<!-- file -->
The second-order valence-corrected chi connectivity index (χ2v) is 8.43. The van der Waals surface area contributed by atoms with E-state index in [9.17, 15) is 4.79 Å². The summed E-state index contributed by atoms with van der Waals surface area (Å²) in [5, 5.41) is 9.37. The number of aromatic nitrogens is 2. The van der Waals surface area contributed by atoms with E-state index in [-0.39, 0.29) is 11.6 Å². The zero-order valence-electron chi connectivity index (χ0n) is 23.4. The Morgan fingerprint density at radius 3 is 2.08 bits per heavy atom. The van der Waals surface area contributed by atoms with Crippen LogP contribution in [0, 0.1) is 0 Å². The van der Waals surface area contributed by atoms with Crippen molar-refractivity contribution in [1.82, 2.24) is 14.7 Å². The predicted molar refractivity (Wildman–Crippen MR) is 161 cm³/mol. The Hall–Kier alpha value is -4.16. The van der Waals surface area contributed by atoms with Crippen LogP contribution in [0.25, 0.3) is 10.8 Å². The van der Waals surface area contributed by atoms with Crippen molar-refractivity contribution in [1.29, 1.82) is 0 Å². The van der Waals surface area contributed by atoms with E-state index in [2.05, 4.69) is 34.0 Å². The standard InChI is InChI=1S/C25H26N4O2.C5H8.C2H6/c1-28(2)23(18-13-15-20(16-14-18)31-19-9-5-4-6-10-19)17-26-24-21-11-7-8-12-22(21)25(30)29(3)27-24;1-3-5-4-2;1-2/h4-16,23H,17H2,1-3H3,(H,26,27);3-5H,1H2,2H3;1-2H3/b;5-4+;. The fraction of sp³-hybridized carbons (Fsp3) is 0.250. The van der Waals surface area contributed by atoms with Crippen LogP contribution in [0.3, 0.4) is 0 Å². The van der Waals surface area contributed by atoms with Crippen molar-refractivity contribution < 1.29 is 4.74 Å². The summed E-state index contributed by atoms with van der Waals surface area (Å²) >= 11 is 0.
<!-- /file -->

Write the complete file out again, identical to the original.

The second-order valence-corrected chi connectivity index (χ2v) is 8.43. The van der Waals surface area contributed by atoms with E-state index in [9.17, 15) is 4.79 Å². The summed E-state index contributed by atoms with van der Waals surface area (Å²) in [5, 5.41) is 9.37. The number of aromatic nitrogens is 2. The van der Waals surface area contributed by atoms with E-state index in [-0.39, 0.29) is 11.6 Å². The zero-order valence-electron chi connectivity index (χ0n) is 23.4. The Morgan fingerprint density at radius 3 is 2.08 bits per heavy atom. The van der Waals surface area contributed by atoms with Crippen LogP contribution in [0, 0.1) is 0 Å². The van der Waals surface area contributed by atoms with Crippen molar-refractivity contribution in [1.82, 2.24) is 14.7 Å². The predicted molar refractivity (Wildman–Crippen MR) is 161 cm³/mol. The Hall–Kier alpha value is -4.16. The van der Waals surface area contributed by atoms with Crippen LogP contribution in [0.25, 0.3) is 10.8 Å². The van der Waals surface area contributed by atoms with Crippen molar-refractivity contribution in [1.29, 1.82) is 0 Å². The van der Waals surface area contributed by atoms with E-state index in [2.05, 4.69) is 34.0 Å². The standard InChI is InChI=1S/C25H26N4O2.C5H8.C2H6/c1-28(2)23(18-13-15-20(16-14-18)31-19-9-5-4-6-10-19)17-26-24-21-11-7-8-12-22(21)25(30)29(3)27-24;1-3-5-4-2;1-2/h4-16,23H,17H2,1-3H3,(H,26,27);3-5H,1H2,2H3;1-2H3/b;5-4+;. The fraction of sp³-hybridized carbons (Fsp3) is 0.250. The van der Waals surface area contributed by atoms with Crippen LogP contribution in [0.3, 0.4) is 0 Å². The van der Waals surface area contributed by atoms with Crippen molar-refractivity contribution < 1.29 is 4.74 Å². The summed E-state index contributed by atoms with van der Waals surface area (Å²) >= 11 is 0.